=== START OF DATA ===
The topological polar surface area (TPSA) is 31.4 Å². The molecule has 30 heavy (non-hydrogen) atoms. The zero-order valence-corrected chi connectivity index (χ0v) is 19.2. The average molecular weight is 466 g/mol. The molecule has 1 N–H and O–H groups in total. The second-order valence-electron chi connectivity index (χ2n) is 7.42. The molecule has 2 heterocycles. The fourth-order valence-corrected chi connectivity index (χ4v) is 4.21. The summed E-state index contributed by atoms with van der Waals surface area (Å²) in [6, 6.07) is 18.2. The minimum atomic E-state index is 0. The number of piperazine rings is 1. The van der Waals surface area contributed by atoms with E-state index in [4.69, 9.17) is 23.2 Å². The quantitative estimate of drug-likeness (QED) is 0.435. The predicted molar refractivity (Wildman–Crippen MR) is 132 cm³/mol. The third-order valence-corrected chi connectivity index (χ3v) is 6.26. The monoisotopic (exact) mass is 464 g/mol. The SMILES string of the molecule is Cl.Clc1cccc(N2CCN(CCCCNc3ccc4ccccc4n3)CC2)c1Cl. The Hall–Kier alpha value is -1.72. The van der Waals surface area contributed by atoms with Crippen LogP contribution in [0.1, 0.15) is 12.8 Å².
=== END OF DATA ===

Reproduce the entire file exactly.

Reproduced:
The topological polar surface area (TPSA) is 31.4 Å². The molecule has 30 heavy (non-hydrogen) atoms. The zero-order valence-corrected chi connectivity index (χ0v) is 19.2. The average molecular weight is 466 g/mol. The molecule has 1 N–H and O–H groups in total. The second-order valence-electron chi connectivity index (χ2n) is 7.42. The molecule has 2 heterocycles. The fourth-order valence-corrected chi connectivity index (χ4v) is 4.21. The summed E-state index contributed by atoms with van der Waals surface area (Å²) in [6, 6.07) is 18.2. The minimum atomic E-state index is 0. The number of piperazine rings is 1. The van der Waals surface area contributed by atoms with E-state index in [4.69, 9.17) is 23.2 Å². The quantitative estimate of drug-likeness (QED) is 0.435. The predicted molar refractivity (Wildman–Crippen MR) is 132 cm³/mol. The third-order valence-corrected chi connectivity index (χ3v) is 6.26. The monoisotopic (exact) mass is 464 g/mol. The SMILES string of the molecule is Cl.Clc1cccc(N2CCN(CCCCNc3ccc4ccccc4n3)CC2)c1Cl. The Hall–Kier alpha value is -1.72. The van der Waals surface area contributed by atoms with Crippen LogP contribution in [0.1, 0.15) is 12.8 Å².